Monthly Archives: April 2012

Nails & screws!

Home Re-Use-Ables has entire boxes of new nails and screws, of varying sizes, being sold for half the retail price!

Taking advantage of surpluses like this is also smart! Waste not, want not.

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The Joy of Clothing Swaps

Every couple of months or so, my friends and I get together and have a clothing swap. The way it works is simple: Everybody brings some articles of clothing that they never wear, we put them all in piles (shirt pile, dress pile, etc) and then we POUNCE!

There are always extra garments left over, and usually these either go to subsequent swaps or donated to Goodwill.

If you’re about to work on a show (probably a modern piece), it would be a great idea to hold a clothing swap and grab what you can for it…. and then grab some stuff for yourself!
The extra clothes can be saved for future projects, donated, or cut up and used as anything else you can think of.




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What To Recycle, Where to Recyle, and Why

WHY: I honestly feel a little weird talking about “why” to recycle, when it just seems so obvious that it’s an important and smart thing to do. However, I will attempt to do just that without erupting into passionate babble about how everybody needs to recycle all the time (although, really, it should be that way).
Why recycle? The Earth needs it. Humans are creating waaaayyy too much waste for the environment to handle, and we are rapidly running out of space and resources.
Now, really, the most important thing one can do, especially in a theatre context, is try to REDUCE the amount of waste being created. In his great little manifesto of sorts, ‘How to Go Green,’ ( theatre practicioner Mike Lawler talks about small and big ways a theatre company can become more environementally conscious. His first point is to “keep the word REDUCE in mind.”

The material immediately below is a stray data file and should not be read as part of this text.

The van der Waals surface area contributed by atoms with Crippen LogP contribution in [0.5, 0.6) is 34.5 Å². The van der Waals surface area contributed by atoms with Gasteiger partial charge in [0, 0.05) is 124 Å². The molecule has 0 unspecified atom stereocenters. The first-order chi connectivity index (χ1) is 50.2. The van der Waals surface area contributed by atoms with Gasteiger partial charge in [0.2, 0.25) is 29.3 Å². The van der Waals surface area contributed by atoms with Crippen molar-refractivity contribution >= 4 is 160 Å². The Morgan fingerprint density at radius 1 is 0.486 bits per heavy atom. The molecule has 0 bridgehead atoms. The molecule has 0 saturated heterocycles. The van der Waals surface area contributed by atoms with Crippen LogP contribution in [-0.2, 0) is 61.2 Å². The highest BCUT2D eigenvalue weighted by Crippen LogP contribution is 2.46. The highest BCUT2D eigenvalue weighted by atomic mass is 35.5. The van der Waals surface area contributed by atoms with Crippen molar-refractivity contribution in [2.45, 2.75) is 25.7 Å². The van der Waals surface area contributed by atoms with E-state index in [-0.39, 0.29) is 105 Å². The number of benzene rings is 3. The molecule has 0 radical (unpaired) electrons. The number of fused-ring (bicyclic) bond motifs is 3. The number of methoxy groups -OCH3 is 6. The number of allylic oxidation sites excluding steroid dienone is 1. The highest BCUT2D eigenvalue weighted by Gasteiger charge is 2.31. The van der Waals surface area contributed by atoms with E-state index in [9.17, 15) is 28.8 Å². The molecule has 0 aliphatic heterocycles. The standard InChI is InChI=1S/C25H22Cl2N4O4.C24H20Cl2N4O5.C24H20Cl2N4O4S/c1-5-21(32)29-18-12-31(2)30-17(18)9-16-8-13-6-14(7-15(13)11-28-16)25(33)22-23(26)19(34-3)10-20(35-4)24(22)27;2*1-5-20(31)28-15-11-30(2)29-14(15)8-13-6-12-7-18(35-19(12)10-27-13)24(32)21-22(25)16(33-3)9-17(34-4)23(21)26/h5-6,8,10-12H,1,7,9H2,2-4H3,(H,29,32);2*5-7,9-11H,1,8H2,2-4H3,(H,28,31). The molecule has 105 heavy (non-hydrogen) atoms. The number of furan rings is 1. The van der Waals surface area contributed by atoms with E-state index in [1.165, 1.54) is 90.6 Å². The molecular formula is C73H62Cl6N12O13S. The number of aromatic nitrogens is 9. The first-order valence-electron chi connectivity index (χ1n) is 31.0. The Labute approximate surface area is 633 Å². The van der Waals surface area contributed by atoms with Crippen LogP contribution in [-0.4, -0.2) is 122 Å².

He later states:

    “Part of the problem may be our fear of limiting the artistic process. No artistic director in the world wants to tell his or her creative teams to limit themselves in order that they may reduce the waste generated by their productions. But, is there a time that artists must step forward and play a role in change, rather than merely using what they may to comment on it? Reducing the use of non-recyclable materials alone would go a long way in reducing a theater’s waste. Conceiving of a way to reuse and store (safely–perhaps off site) scenery would be another” (Lawler).

Try to create a show using all reclaimed materials, or reuse elements in multiple shows (flats can be repainted, etc). Think about ways to light a show without using 100 lights. It saves money, time, resources, and your conscience!


The City of Edmonton has a great recycling program that, in the near future, hopes to divert 90% of waste from landfills. Amazing!

The Edmonton Waste Management Centre is the largest of its’ kind in America. It has a Materials Recovery Facility for recycling, a Composting Facility, an Electronic Waste Facility, a Landfill Gas Recovery System, a Waste Drop-Off Station, and much more. They also give tours of their facilities. More information can be found on the City of Edmonton website:

    The City of Edmonton website has a very big section on Garbage and Recycling, including info on how to compost, recycle grass and leaves from your yard, where to find Eco Stations, a recycling info page, and information on garbage collection. The following paragraph will go into detail about some of these services; the URL for all of this is

Another fun feature on the City of Edmonton website is the Reuse & Recycling Directory. Type in whatever you need to get rid of, and it’ll tell you where you can drop it off. It will list recycling stations as well as shelters and community associations that you can donate items to. You can access the search engine at the bottom of this page:

ECO STATIONS: There are three Eco Stations in Edmonton: one in Ambleside, one in Coronation, and one in Strathcona. These buildings are a place where one can bring in household hazardous waste (which includes paint, motor oil, batteries, herbicide, lightbulbs, cleaners, etc), electrical appliances (toasters, old computer monitors, power tools, etc), old sofas and other furniture, and just normal recyclables (paper, cans, old clothes, etc)! You can also take home some free paint and bags of compost mixture. If you have old, broken props, leftover building supplies, or even a drill that won’t work anymore, take it to an Eco Station!